OR WAIT null SECS
The pursuit of a harmonized European approach to assessing the value of new medicines continues to face roadblocks.
The long-cherished dream of finding a European approach to assessing the value of new medicines seems to recede further with every step taken to pursue it. The latest demonstration of the challenges comes in a detailed on-the-ground exposé of the differences in how European countries assess health technology. No two countries do it the same way, and the differences range from what constitutes permissible data to how long different authorities take to reach their subsequent reimbursement decisions or to the acceptability of indirect treatment comparisons.
This is no black propaganda by opponents of the greater collaboration that the EU is trying to promote. This analysis is instigated by the federation of European research-based drug firms, EFPIA, who are supporters of some harmonization in health technology assessment (HTA). They stand to gain from more standardization of the approach taken by the EU’s 28 member states, because, as they state in a new position paper, “the fragmentation of requests today makes it difficult for companies.”
For biopharma companies operating at a global level, the continuing divergences in national systems mean, they say, lost opportunities to integrate more harmonized European data requirements into global development plans. It is hard to design pivotal randomized controlled trials that reflect the evidentiary needs of the majority of HTA authorities across the EU, and sometimes even additional clinical trials are needed to satisfy national HTA requirements. For companies, the fragmentation means at the very least duplicative administrative work. For agencies it generates uncertainty. And for patients it can mean delays, says EFPIA.
The catalogue of discrepancies is long. France, for instance, conducts an HTA review of all medicines at launch, while the UK examines only a selection of products, while several member states have their own specific processes for vaccines or orphan products. France and Germany focus on the clinical aspects of HTA to support their reimbursement decisions, but others use a full HTA-with the Netherlands employing sequential assessments of clinical then economic aspects, in contrast to Sweden and England where the full HTA is done in one step.
France requires publication to support any data that are not included in the clinical trial reports, while the UK accepts data on file, that is not necessarily published. The Netherlands, Sweden, and UK permit HTA to start as soon as a positive opinion emerges from the European Medicines Agency’s scientific committee, but France, Germany, Poland, and Spain demand that a full marketing authorization has been granted first.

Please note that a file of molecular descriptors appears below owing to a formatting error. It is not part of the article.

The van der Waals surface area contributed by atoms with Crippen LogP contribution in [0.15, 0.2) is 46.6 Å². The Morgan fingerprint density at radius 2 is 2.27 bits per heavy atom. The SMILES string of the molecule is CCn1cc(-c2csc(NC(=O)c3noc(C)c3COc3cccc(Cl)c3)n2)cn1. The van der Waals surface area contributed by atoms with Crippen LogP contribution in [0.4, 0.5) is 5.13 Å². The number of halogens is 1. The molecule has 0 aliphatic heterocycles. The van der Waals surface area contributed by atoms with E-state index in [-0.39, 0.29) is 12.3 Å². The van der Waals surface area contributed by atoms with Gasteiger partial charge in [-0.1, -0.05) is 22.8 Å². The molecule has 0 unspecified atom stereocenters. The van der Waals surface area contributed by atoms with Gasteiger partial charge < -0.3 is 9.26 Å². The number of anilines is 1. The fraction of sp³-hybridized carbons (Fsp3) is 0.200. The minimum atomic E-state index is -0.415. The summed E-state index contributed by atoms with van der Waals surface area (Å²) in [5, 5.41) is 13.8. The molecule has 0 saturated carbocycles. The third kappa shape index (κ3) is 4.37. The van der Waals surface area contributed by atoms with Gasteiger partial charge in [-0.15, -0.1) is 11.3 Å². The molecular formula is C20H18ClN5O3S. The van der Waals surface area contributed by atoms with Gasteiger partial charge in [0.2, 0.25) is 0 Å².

In terms of the methodologies used for clinical assessment, the divergences are often even more marked, says EFPIA. HTA agencies adopt different approaches to interpreting the same clinical data-on aspects including trial design, relevant endpoints, appropriateness of defined patient subgroups, and treatment comparators. The industry federation contrasts the strict validity criteria for surrogate endpoints that Germany’s IQWIG insists on with the practice in the UK’s NICE of following EMA opinions.
The objective of the EFPIA analysis is not to furnish an exercise in ritual lamentation about what isn’t working. It is to argue for change, to make a better system that will work and will improve decision-making in the future. And the position paper offers plenty of possible remedies.
EFPIA contends that solutions require much more than creating a community of HTA technicians. All the agencies involved in supporting decisions on access to pharmaceuticals should be involved in European assessment of relative efficacy at time of launch, it says. Otherwise, any system will run the risk of being disconnected from the reality of decision-making. And where joint work among member states leads to technical agreement on a common HTA approach for a product or class of products, that approach has to be adopted nationally by the member states that took part in the joint work.
To make any collaborative approach function, a permanent system is needed, argues EFPIA. This needs to provide capacity for a joint scientific advice process that involves regulators and HTA bodies, and it needs a permanent structure, including funding and secretarial and organizational support.
But the chances of a better system working in the future depend on a lot of changes in national practices and attitudes-changes that, the EFPIA analysis concludes, just aren’t happening now. The coming months will show how wide the support is across Europe for closer cooperation on HTA.
Reflector is Pharmaceutical Executive’s correspondent in Brussels